To DIsney, Apple, Hulu, Ultraviolet and the rest of you:
Please, please stop the madness. All of us folks on the Internet are glad that we're finally seeing ways to get and access movies online and then watch them across PC, smartphones, tablets and sometimes connected TVs. It looks like the industry is generally heading towards the model of a video locker, which stores the set of movies I'm entitled to and then allows me to access that locker across a set of devices. The problem is, the various studios and digital providers are driving towards increasing fragmentation so that I cannot have just one locker. I need lots of them.
This week, I gave a two hour talk to the Freehold High School Computer Science Academy on how VoIP works. This ended up being quite a bit of work actually, since I needed to distill my existing tutorials to something a high school student could understand. I ended up needing to explain a bunch of core IP concepts first. Here's what I came up with. The feedback from the students was positive - many said they understood it! You can find the PPT here. Comments on the content are most welcome.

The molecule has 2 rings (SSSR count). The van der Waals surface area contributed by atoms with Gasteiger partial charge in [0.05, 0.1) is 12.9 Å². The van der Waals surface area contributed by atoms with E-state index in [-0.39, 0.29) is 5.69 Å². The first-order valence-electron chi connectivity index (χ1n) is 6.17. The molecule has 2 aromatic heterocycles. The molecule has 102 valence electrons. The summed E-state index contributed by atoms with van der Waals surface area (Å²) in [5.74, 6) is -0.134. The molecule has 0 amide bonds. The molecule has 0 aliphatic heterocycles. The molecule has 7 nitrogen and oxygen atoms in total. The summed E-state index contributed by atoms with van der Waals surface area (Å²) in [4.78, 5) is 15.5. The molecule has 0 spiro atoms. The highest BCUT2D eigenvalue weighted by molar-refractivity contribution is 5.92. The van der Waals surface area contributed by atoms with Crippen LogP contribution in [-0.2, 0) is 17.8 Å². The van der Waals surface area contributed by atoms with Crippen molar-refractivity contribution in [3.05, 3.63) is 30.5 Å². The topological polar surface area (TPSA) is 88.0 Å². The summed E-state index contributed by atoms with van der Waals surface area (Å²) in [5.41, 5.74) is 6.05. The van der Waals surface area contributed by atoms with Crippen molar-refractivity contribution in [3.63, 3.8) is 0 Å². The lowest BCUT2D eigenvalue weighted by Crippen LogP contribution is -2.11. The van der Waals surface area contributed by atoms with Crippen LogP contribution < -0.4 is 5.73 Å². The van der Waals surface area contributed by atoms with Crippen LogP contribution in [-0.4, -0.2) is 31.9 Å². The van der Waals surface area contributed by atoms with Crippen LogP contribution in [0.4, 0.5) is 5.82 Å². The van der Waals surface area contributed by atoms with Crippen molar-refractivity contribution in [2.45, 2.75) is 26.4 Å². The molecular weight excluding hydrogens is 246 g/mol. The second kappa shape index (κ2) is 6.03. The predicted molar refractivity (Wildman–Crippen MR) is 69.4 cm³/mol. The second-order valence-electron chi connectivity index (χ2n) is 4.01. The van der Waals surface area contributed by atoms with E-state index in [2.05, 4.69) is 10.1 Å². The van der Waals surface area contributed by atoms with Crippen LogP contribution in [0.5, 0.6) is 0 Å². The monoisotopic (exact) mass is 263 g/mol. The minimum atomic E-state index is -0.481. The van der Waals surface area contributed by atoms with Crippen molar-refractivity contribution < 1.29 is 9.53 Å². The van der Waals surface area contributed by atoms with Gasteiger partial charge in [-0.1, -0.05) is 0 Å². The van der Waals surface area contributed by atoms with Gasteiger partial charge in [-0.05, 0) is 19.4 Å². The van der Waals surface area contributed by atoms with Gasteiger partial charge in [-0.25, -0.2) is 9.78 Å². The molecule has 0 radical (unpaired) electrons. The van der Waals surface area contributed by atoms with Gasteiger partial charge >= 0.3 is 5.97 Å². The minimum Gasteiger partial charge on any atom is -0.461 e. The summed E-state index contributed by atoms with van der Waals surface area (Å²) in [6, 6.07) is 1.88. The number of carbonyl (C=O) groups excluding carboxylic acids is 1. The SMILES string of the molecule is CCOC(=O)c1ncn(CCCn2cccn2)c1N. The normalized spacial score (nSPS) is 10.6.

IP communications services - voice, video and chat and the many variations therein - are all the rage again. Startups are sprouting daily. Though some focus just on mobile, many are building cross-platform applications.
When building such a service, the first and most important capability that you need to build is perhaps not so obvious. It is not wideband voice. It is not chat. It is automated (and silent) client software upgrade.
The venerable operating system has been around almost as long as the computer has been in existence. Though the "computer" has changed - from mainframes to PCs and now to mobile devices and tablets - the role of its operating system is largely similar. The OS abstracts the underlying hardware and provides applications access to those hardware services. These services typically include file system access, network access, graphics and sound, and of course memory and compute. These are accessed via APIs provided by the OS.